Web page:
Just past George Wingate High School on Saturday, June 16, the Brooklyn Fitness Fest in Wingate Park– Winthrop Street between Brooklyn and Kingston Avenues–was in swing making full use of the recently installed playgrounds and workout gym equipment.
In addition to the usual basketball and soccer games at the park, the fest offered inventive workouts and competitions for the residents; including toddler yoga, ‘afrobics’, ‘skaterobics’, battle ropes courses, drum fitness, and pilates.
Director of the Friends Of Wingate Park Vivia Morgan said, “The councilman and the parks department has been working on this for four years. We’ve been advocating and asking for eight so it’s good to see everything finally come together, but we’ve still got work to do on the park.”
Despite the improvements in some parts of the park, the parks inspection program still rated the overall condition as unacceptable in March for its athletic fields, fences and paved surfaces.
CEO of Ballstar Vaughn Caldon said that the courts were still sorely in need of repair since they are used so frequently by the youth in the community.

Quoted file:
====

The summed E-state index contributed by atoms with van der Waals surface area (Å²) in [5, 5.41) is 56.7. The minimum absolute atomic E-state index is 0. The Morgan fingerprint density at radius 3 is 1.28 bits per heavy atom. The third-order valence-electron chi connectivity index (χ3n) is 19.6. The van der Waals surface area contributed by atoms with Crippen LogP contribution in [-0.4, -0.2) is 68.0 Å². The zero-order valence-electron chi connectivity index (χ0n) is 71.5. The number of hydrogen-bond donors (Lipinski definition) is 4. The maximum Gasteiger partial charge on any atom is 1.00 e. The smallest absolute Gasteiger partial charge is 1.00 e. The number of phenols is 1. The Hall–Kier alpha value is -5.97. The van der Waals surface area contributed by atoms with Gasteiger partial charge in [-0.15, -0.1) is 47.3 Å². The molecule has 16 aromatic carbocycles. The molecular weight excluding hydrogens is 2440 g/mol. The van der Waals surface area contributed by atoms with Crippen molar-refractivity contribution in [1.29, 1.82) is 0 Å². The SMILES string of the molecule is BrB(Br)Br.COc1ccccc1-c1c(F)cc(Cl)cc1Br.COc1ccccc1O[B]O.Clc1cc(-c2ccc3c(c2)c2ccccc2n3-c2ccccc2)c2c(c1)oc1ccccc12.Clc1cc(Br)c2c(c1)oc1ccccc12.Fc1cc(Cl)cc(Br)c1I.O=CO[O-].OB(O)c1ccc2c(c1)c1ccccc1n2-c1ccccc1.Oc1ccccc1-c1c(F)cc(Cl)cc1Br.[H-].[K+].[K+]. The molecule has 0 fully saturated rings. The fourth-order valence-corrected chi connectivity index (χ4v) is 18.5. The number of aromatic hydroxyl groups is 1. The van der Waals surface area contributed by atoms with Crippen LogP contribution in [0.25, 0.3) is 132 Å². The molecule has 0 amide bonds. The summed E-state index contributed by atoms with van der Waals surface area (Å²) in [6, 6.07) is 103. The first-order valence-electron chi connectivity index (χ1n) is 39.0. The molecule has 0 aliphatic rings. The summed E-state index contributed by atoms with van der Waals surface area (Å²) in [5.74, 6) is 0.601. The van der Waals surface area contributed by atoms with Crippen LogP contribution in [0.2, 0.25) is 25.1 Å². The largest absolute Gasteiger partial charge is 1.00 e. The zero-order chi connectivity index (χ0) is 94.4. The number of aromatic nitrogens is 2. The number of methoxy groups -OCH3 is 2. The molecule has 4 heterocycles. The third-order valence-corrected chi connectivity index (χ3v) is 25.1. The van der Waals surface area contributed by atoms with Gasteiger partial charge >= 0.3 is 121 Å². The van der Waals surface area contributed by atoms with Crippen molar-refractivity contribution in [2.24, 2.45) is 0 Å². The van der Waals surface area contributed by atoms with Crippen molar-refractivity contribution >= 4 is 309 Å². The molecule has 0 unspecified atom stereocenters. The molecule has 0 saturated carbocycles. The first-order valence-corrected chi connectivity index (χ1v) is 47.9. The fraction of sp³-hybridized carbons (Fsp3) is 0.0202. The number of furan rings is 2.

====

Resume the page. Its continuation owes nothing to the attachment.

According to NYC Parks project timeline the design for the new courts has been completed and is currently in review by the staff and counsel. It states the construction phase, set to begin in December 2018, will take about 12 to 18 months.
“First there is a vote. An allocation of funds, and then it has to go through the different departments,” said Councilman Matthieu Eugene about the budget, “It may take a while but we’ll get there.” It is the councilman’s last term, and has said that he is a doctor not a politician, but if the people want him to run again he will.
Here space and time exist in light
the eye like the eye of faith believes.
The seen, the known
dissolve in iridescence, become
illusive flesh of light
that was not, was, forever is.
O light beheld as through refracting tears.
Here is the aura of that world
each of us has lost.
Here is the shadow of its joy
i wrote a lil diddy
dedicated to daddy’s nickname
that i got tattooed